Damn that's tasty!

Hey! Wanna see a catfish the size of a bear? Go here, it'll rock your world.


Maggie said...

My God -- that really did rock my world.

Remember when I was asking everyone how many noodles they could eat? My friend said 200 and I said 5,000.

Now I'm going to start asking everyone how many pounds of catfish they think they could eat. I think I could do five pounds easy, seven if I was really working at it.

Anonymous said...

What a small world we live in!

Charismatic Catfish Can be Flagship for Conservation

By Charles McDermid
The Cambodia Daily
With a small shrug and a slow smile, catfish farmer
Ing Vannath watched on Wednesday morning as seven
years and more than 200 kg of pure good fortune
slipped into the murky waters of the Tonle Sap and
disappeared forever.
In 1998 Ing Vannath had no idea what was living in
his pond. The 36-year-old had simply ordered a batch
of fingerling catfish to raise on his property 7 km
north of Phnom Penh. A year later he noticed that a
handful of the whiskered fish had grown remarkably
On the advice of friends, he let the mightiest ones
remain in the pond to bring good luck.
Evidently it worked.
On Wednesday, at a lavish, riverside ceremony
organized by the World Wide Fund for Nature and the
Ministry of Agriculture, dozens of environmentalists,
government officials, and excited biologists applauded
Ing Vannath's work in raising four critically
endangered Mekong giant catfish-the largest freshwater
fish in the world.
The catfish, each weighing around 50 kg and measuring
roughly 1.5 meters in length, were released into the
river in a move that Dr Claude Martin, WWF
director-general, called a significant contribution to
the continued survival of the species.
The Mekong giant catfish, which can grow to more than
3 meters in length and can weigh over 300 kg, was
first listed as an endangered species in 1975.
It has been on the World Conservation Union's Red
List of Threatened Species since 1996. It's decline,
due to over-fishing, development and drought, has been
used by scientists as an indicator of the overall
health of the entire Mekong river ecosystem.
"The disappearance of the Mekong giant catfish may
foreshadow the slow decline of environmental
conditions throughout the Mekong river," Dr Zeb Hogan,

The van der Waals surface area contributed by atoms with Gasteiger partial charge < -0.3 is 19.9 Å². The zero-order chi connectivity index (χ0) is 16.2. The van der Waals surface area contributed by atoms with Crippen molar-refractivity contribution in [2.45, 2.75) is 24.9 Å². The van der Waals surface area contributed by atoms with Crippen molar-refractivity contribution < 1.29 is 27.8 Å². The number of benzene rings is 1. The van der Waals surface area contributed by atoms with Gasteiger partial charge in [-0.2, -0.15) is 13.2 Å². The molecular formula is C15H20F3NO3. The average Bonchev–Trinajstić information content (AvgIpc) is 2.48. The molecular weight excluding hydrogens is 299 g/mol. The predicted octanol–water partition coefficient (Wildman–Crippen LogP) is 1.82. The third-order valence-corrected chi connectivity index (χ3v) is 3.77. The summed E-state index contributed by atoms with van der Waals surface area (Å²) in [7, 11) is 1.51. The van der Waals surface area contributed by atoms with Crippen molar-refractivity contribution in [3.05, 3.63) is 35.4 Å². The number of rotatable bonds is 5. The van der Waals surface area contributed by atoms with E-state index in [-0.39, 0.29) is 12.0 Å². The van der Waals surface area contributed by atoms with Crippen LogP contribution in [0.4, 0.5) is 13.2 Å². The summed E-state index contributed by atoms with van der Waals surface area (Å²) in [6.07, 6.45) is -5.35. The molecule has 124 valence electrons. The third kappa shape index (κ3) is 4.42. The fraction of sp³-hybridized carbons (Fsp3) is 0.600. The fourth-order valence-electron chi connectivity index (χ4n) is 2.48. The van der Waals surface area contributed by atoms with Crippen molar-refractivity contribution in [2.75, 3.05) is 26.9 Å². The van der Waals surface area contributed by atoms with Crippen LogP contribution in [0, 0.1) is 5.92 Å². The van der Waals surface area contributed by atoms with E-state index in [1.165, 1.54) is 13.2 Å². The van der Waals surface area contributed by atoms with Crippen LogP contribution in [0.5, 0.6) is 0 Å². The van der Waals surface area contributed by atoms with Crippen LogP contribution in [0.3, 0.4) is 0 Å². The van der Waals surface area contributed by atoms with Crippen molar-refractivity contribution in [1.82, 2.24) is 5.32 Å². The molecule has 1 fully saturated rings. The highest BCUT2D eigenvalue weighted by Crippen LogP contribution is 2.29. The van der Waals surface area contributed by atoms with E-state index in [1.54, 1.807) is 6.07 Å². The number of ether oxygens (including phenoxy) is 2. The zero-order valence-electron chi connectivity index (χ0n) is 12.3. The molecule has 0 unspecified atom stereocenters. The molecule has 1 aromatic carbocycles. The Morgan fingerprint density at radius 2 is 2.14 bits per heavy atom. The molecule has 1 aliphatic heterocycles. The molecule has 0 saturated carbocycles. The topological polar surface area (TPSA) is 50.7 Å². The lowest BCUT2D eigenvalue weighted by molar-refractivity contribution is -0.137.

a research biologist at the University of Wisconsin in
the US and the coordinator of the Mekong Wetlands
Biodiversity Program, wrote in an email Wednesday.
Though fishing for Mekong catfish was ruled illegal
in 1921, Cambodian fisheries scientist Touch Seang
Tana estimates that less than 2 percent of the native
population remains.
Data collected by Hogan in 2003 suggests that 90
percent of the population has vanished over the last
two decades.
"If you consider that only five to 15 similarly sized
fish are caught in Cambodia each year, this is a very
important release," said Rob Shore, a WWF program
"We don't believe there are many fish like this in
captivity. Because they were caught in the river, they
are essentially wild fish. Now they're returning to
their rightful home," he said.
The event followed a Tuesday meeting between Martin
and Prime Minister Hun Sen in which the two discussed
threats to Cambodia's biodiversity-among them was the
dwindling population of Mekong catfish.
"Cambodia still has a lot of natural resources to
preserve. Chances are good in terms of conserving
biodiversity if things are done right," said Martin,
who was on his first official visit to Cambodia as
head of the WWF.
It is the hope of the WWF that charismatic,
"flagship" species such as the Mekong giant catfish
can raise public awareness about dangers to the
environment as a whole. After all, the Mekong catfish
is a near-mythical creature throughout Southeast Asia,
where some believe it has been an element of cultural
heritage for centuries.
"Huge fish are depicted in cave paintings in
northeast Thailand that are 4,000 years old and on the
bas reliefs of Angkor Wat," wrote Hogan who has
studied the fish since 1996.
In Cambodia, where the Mekong catfish is revered as
"trey reach" or "royal fish," it is one of the seven
natural treasures, alongside such national symbols as
the kouprey, a rare wild ox, and the giant turtle.
With its mammoth size, smooth shark-like skin and
gaping, toothless mouth, the mighty Mekong catfish is,
iconically-speaking, to the river what the elephant is
to land.
"The most obvious attraction people have to the
Mekong catfish is the enormous size," Shore said.
"The only other fish of this size is in the Amazon.
So to have a fish this size swimming through a capital
city is just amazing. The other thing is the potential
migration route it has. Some people believe that it
travels from the Tonle Sap all the way to northern
Thailand. This would take an enormous effort."
Though Shore initially expressed concern about the
transfer of the fish from Ing Vannath's farm to
Wednesday's ceremony, he said the fish appeared to
have weathered the move nicely.
Ing Vannath, who contacted the WWF to generously
donate the rare fish, was content as well.
He said that in the years that the catfish resided in
his pond, his business became quite successful and his
family was very happy.
"I am pleased to release the fish," he said.
"I am glad because now they will grow well and live in
a big place. They are at home."

Eileen said...

I bet they taste good, too!

Trevor Record said...

Wait, is it dead? I feel sort of sorry for it if it is.

Eileen said...

Omar: Is that our very own Charles from The Union? What's he doing in Cambodia, hiding from the law?

Trevor: I'm afraid they ate the fish. They tried to keep it alive what when it died, well, what else are you gonna do?

Anonymous said...

That is indeed Charles from The Union. He's not hiding from the law; he's circumnavigating the globe. I think that's a word.